Allow plenty of time for travel. Try to arrive the evening before your appointment so that both of you are relaxed and rested. You will have enough stress during your visit. You don't need the additional stress of arriving at the last minute, or, even worse, late.
Take time to prepare your child so that she knows what to expect when she is asked questions. Your careful preparation and anticipation of what will happen will contribute to a positive experience for your child. That is very important for you to achieve.
Preparing for admissions tests
You know your child better than any teacher. If she has gaps or deficiencies in her transcripts, fix those well ahead of time. That way when the official transcripts are sent your child's progress will be apparent. Admissions staff are much more forgiving when they see an issue has been identified and dealt with. You may have to hire a tutor to re-mediate an issue. Perhaps some extra practice is all that is needed. There are plenty of online resources to help you and her.
Once you have any issues dealt with, make sure your child works several admissions tests. At least one practice test should be timed just like the real thing. Again, none of this is difficult for either you or your child to accomplish. You just have to ensure that it does get done.
Meeting all the deadlines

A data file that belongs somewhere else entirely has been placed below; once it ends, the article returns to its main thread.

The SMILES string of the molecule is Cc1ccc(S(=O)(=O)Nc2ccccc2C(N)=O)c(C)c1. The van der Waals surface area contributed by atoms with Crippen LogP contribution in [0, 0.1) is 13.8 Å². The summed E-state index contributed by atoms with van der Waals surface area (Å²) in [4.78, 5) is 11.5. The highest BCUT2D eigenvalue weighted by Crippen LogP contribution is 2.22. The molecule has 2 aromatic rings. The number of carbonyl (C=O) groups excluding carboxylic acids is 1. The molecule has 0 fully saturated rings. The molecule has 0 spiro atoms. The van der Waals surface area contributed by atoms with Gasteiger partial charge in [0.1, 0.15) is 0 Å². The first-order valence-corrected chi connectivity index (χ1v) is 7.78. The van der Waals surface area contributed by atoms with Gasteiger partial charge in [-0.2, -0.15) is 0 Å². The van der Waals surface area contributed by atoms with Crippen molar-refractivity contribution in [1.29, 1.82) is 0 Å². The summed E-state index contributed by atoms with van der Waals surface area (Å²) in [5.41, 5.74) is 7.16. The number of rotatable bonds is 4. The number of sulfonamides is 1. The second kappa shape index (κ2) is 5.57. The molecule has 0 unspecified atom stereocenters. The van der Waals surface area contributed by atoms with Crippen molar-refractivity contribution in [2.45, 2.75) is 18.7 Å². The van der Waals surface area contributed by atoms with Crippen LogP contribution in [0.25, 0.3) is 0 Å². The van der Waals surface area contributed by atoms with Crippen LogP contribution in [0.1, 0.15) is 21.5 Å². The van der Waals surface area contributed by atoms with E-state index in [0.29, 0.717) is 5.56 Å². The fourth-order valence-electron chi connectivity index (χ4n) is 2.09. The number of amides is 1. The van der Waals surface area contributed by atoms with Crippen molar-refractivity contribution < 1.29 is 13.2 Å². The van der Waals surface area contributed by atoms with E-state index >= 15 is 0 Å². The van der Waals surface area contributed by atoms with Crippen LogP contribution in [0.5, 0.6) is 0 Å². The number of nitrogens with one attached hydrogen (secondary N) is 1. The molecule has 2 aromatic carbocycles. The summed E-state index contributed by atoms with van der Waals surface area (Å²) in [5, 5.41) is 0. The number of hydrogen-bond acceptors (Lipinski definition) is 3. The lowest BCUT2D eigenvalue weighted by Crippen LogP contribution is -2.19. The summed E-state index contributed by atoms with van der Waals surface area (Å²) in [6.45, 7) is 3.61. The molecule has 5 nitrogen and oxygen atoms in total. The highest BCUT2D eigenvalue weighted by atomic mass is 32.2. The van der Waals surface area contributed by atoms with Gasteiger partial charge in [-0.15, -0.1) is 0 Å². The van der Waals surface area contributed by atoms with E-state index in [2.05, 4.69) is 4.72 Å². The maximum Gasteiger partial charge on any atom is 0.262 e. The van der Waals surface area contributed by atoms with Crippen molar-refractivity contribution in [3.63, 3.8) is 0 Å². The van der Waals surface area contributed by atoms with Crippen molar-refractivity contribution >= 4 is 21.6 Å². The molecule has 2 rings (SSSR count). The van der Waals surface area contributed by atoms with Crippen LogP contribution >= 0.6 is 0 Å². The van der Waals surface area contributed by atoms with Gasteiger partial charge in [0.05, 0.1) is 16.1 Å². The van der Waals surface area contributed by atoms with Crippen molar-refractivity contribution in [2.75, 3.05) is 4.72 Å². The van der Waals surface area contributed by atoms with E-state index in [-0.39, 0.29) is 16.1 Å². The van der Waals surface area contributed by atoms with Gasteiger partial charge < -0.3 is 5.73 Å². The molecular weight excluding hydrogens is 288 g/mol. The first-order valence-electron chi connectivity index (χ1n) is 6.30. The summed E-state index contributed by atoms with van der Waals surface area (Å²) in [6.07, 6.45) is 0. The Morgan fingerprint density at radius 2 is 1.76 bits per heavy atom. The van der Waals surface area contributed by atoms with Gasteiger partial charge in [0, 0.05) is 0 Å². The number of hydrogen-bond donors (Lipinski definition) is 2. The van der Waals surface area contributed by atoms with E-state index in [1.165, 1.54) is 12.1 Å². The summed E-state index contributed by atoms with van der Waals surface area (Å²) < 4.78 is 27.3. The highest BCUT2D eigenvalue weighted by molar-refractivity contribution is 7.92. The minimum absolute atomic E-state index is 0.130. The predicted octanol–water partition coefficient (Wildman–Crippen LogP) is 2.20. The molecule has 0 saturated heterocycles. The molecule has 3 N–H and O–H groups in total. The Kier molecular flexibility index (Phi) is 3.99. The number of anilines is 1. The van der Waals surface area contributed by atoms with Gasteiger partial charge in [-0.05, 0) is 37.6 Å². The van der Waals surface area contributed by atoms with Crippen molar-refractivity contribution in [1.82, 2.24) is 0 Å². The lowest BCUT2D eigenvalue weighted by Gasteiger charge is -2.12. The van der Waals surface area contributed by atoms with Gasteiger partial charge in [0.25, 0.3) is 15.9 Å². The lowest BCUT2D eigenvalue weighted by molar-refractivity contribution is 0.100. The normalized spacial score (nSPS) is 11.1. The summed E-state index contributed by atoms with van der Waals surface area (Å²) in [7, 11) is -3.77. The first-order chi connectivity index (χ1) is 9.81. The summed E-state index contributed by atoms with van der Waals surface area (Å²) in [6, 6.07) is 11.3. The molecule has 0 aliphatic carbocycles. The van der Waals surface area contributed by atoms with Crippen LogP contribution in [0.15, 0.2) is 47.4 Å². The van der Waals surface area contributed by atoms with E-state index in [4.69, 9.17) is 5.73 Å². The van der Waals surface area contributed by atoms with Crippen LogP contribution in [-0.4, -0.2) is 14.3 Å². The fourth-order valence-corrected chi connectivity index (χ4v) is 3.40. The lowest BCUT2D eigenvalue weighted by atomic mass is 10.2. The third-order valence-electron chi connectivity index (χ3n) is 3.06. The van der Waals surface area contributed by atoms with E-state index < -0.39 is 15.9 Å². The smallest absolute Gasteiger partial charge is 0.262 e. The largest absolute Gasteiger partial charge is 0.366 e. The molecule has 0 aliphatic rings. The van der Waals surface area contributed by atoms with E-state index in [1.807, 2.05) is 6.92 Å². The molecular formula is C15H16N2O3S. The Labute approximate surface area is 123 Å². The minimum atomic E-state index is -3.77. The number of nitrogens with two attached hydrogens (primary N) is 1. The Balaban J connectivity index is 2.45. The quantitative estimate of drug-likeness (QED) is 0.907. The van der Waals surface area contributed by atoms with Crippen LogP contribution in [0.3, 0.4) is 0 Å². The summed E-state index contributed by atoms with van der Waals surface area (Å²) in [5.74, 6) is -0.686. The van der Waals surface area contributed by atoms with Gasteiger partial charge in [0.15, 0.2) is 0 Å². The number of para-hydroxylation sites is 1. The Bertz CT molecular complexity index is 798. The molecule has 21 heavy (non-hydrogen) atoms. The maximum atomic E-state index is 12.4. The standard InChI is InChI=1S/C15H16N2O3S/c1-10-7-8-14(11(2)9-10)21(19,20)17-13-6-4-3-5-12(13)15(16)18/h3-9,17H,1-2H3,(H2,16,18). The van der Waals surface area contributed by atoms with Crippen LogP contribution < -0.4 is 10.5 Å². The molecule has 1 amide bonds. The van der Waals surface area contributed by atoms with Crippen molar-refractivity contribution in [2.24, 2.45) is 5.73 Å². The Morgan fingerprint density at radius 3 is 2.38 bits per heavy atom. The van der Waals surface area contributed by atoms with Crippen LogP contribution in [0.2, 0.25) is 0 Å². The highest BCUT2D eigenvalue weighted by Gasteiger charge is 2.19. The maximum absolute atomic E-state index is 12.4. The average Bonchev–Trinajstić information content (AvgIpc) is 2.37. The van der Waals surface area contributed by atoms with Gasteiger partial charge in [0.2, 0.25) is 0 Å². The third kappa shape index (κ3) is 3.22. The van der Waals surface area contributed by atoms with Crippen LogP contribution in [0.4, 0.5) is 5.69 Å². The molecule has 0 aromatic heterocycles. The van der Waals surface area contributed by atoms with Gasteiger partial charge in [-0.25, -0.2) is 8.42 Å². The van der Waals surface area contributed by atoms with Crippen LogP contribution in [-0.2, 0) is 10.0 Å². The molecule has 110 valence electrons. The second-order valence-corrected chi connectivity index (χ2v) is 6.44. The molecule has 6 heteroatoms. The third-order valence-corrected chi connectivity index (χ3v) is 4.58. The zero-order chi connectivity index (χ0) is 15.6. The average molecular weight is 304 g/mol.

At the beginning of this article I mentioned starting the school selection process when your child enters middle school, preferably in grade 7. The deadline you have been aiming for is the application deadline which is typically middle or end of January prior to the September opening of school. If the school you are interested in has rolling admissions, try to get your application submitted before the Thanksgiving holiday. Submitting your application involves a major deadline which you have to meet.
There are other deadlines to keep on top of. Requesting transcripts, asking for teacher and principal recommendations and registering for the standardized admissions tests are very important. Each of these tasks requires followup so factor that into your thinking. You cannot assume that anything has been done until you have confirmed that it has been done.
Paying for it
In many ways how you plan to pay for your child's boarding school education has most likely been part of your discussions and planning from the beginning. If you need financial aid, be sure to discuss that with the school well in advance. Complete the financial aid application as soon as you have all the documentation and data which that process requires. In any case do not be late submitting your financial aid request. Schools have a pool of money allocated for financial aid. Once it is spoken for, it is gone.
To sum up, none of the five challenges listed above in and of themselves are impossible challenges. They merely have to be thought about, discussed and dealt with. Plan your work. Work your plan.